Healthcare organizations share the goal of leveraging data to deliver better care, but the processes to democratize that data for systemwide use vary by region and country. Jeff Selander, Senior Vice President and General Manager of Global Expansion Business at Health Catalyst, discusses how health systems throughout the world increasingly turn to data to inform better decision making and the associated challenges with digitizing healthcare and democratizing data.
From payment models to operational procedures and healthcare legislation, healthcare delivery differs across the globe. Yet, Selander emphasizes that no matter the location, data democratization—breaking down data siloes and then distributing data for team member use—is key to better healthcare delivery. However, for effective data democratization, organizations need a digital infrastructure.
According to Selander, a digital infrastructure allows healthcare providers to digitize patient records and then more easily share patient information and relevant insights with team members throughout an organization. Without a digital infrastructure, systems must piece data sets together manually and exchange information much more slowly compared to an automated system, which can delay care.
Although there are many benefits to digital records, Selander says digitizing involves more than transferring paper records to electronic records. To reap the full benefits of digitization, health systems must connect their digital medical records to other source systems, including the pharmacy, claims, and operational systems, for a comprehensive view of patients’ health.
By linking patient health records to the other source systems mentioned above, care teams capture a more complete picture of a patient’s care journey and overall health. For example, the digital record doesn’t include patient safety data, but if a system’s infrastructure connects patient safety information with a patient’s medical record, the care team might realize that a patient experienced an adverse event at a prior hospital visit. With this new information, the care plan would include additional checkpoints for this patient’s care.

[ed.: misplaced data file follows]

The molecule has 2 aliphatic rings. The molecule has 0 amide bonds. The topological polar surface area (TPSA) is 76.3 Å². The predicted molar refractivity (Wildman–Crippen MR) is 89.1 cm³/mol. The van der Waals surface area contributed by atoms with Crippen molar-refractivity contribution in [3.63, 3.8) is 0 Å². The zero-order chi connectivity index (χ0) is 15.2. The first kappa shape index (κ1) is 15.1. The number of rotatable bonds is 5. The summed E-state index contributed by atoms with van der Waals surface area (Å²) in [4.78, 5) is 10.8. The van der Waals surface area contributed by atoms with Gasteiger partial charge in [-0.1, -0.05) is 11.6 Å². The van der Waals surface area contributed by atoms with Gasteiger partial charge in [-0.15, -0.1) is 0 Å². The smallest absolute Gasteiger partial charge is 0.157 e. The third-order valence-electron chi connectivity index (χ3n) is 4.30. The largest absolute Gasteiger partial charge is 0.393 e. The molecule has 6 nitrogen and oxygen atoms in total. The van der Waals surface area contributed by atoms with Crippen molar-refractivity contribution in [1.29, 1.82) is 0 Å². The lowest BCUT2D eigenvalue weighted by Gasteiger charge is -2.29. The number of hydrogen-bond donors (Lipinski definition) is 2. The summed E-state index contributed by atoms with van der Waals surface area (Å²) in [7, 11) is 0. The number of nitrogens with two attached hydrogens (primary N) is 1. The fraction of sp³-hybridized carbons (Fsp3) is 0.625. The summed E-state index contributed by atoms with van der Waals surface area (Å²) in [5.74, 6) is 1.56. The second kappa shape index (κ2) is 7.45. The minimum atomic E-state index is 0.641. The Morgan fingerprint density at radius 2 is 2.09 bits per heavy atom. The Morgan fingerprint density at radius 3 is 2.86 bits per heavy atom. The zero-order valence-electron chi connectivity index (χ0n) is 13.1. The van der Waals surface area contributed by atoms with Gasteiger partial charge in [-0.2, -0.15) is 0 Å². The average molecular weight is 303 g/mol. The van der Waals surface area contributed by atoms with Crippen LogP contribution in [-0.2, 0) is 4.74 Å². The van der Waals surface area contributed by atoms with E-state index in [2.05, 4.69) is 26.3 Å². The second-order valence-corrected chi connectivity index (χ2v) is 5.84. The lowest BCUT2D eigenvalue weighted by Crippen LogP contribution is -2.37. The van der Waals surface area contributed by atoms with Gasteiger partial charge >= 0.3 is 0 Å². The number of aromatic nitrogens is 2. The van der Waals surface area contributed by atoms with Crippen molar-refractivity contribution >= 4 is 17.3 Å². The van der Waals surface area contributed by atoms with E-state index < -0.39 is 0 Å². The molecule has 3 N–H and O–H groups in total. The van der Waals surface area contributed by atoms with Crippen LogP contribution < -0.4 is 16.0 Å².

Even though distinct global regions describe conditions and procedures differently, automation capabilities in digital patient records make it easier to connect varying terms that describe the same procedure through customization. For example, rather than rewrite or erase a description or code on a paper-based medical record, organizations can customize their digital health records to read multiple codes or terms for the same procedure. Automating these processes alleviates the burden of sifting through paper-based records looking for specific terms, allowing the care team to focus on optimizing care delivery.
No matter where a health system is on its journey to improving healthcare, Selander says that data democratization data allows healthcare leaders and clinicians to use their data more efficiently to improve care in a meaningful, sustainable way.
However, organizations can only fully realize data democratization with digital patient records, according to Selander. Once health systems have embraced digitization and moved away from paper-based patient records, they are prepared to democratize and distribute analytic insight to team members throughout the organization. The shift toward digitization and democratization allows care teams across the globe to drive the greatest results for the greatest number of people.
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